Neuromuscular electrical stimulation during task-oriented exercise improves arm function for an individual with proximal arm dysfunction after stroke

Lois Deming Hedman*, Jane E Sullivan, Marjorie Johnson Hilliard, Deborah M. Brown

*Corresponding author for this work

Research output: Contribution to journalArticle

16 Scopus citations

Abstract

This case report examined the effectiveness of a home program using neuromuscular electrical stimulation (NMES) during voluntary task-oriented exercise to achieve functional and impairment improvements for an individual with primarily proximal arm paresis after a stroke. The subject initially achieved a Fugl-Meyer Assessment (FMA) score of 58/66, but she reported minimal functional use of her involved, dominant arm. The 6-wk intervention consisted of NMES-assisted task practice involving repetitive reaching for and manipulation of small objects for three daily 15-min sessions. The subject applied NMES to the deltoid and triceps brachii muscles to augment shoulder flexion and abduction and elbow extension during task practice. Outcome measures included the FMA, the Action Research Arm Test (ARAT), and the Motor Activity Log Quality of Movement subscale (MAL-QOM). The FMA remained unchanged, but the ARAT and MAL-QOM showed improvements, from the beginning to the conclusion of the intervention, that were maintained at 6-wk follow-up.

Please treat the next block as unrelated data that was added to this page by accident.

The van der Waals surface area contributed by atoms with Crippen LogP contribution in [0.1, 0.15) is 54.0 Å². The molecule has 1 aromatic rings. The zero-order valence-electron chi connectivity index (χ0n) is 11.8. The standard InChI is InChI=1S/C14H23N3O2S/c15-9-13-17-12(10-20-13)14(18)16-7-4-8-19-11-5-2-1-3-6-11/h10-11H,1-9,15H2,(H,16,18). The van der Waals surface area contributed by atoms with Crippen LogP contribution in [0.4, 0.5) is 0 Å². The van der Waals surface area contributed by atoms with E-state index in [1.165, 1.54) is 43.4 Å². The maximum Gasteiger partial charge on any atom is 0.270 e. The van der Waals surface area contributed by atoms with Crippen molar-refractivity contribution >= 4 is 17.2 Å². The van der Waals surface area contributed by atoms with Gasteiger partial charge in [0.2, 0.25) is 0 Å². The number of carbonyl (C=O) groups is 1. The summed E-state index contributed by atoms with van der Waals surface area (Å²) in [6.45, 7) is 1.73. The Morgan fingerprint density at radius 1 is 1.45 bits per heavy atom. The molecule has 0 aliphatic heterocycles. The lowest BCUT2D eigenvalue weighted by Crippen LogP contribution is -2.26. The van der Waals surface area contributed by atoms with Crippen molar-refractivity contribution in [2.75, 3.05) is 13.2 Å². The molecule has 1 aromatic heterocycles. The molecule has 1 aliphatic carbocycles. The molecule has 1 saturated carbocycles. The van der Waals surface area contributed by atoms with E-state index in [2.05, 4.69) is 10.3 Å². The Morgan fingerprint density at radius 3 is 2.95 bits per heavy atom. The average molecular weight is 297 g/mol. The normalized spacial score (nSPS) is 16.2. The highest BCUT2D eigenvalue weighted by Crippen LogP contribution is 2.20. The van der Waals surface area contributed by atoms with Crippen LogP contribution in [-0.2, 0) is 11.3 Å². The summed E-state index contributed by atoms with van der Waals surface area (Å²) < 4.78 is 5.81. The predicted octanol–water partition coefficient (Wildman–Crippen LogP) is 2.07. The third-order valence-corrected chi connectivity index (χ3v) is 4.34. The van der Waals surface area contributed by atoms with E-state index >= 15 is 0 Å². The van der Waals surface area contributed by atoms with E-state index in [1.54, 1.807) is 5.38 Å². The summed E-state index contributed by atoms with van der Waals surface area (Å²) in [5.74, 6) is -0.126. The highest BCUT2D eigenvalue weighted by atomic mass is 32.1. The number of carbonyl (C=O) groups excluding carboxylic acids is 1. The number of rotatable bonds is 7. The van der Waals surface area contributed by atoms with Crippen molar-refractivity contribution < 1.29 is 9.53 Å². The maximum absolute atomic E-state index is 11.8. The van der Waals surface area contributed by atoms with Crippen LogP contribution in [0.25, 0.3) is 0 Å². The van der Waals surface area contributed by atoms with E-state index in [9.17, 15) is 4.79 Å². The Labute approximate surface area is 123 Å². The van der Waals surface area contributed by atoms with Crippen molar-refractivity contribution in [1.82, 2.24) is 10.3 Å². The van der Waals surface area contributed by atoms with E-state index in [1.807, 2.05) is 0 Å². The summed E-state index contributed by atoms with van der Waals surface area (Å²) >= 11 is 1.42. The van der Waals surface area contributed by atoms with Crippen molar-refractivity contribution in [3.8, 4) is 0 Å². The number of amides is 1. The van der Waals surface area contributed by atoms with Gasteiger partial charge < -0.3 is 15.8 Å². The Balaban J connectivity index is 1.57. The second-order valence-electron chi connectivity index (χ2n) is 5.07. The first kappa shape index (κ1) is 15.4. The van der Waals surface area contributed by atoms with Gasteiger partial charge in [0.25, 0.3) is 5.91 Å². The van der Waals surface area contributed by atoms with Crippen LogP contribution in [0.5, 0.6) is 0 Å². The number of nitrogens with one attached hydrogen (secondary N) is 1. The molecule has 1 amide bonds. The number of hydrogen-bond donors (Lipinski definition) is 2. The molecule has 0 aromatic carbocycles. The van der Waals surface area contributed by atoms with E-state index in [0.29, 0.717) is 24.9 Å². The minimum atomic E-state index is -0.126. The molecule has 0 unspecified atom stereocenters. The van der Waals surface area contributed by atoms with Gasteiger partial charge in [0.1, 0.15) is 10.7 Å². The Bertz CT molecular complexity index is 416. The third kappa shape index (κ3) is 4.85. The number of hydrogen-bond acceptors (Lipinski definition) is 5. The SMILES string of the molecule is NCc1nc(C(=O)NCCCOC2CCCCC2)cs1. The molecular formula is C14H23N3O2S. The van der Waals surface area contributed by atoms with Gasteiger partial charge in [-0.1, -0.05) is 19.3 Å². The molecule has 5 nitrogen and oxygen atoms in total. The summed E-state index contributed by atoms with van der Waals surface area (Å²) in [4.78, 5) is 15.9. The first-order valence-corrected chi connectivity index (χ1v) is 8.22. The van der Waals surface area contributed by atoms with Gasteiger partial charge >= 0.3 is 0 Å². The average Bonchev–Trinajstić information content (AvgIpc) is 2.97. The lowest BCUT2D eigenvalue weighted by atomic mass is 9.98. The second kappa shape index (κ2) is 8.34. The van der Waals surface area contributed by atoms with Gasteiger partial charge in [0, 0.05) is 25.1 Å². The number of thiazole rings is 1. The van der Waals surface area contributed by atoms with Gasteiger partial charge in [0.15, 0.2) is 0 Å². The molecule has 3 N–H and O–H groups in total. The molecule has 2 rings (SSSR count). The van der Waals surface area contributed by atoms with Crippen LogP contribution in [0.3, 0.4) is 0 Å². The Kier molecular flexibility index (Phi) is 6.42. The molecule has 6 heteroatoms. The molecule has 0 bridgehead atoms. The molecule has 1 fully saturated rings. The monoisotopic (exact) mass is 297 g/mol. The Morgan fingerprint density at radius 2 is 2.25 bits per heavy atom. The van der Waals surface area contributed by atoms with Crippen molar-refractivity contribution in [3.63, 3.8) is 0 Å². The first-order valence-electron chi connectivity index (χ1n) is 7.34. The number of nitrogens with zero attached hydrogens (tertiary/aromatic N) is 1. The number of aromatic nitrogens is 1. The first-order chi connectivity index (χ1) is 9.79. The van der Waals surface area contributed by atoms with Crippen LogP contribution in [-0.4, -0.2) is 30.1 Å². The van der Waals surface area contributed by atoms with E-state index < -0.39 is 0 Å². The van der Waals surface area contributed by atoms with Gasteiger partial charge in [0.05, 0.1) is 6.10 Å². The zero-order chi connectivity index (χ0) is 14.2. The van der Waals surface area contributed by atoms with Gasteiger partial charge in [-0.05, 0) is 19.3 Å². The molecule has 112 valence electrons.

Original languageEnglish (US)
Pages (from-to)592-596
Number of pages5
JournalAmerican Journal of Physical Medicine and Rehabilitation
Volume86
Issue number7
DOIs
StatePublished - Jul 1 2007

Keywords

  • Electrical stimulation
  • Exercise
  • Physical therapy
  • Stroke

ASJC Scopus subject areas

  • Physical Therapy, Sports Therapy and Rehabilitation
  • Rehabilitation

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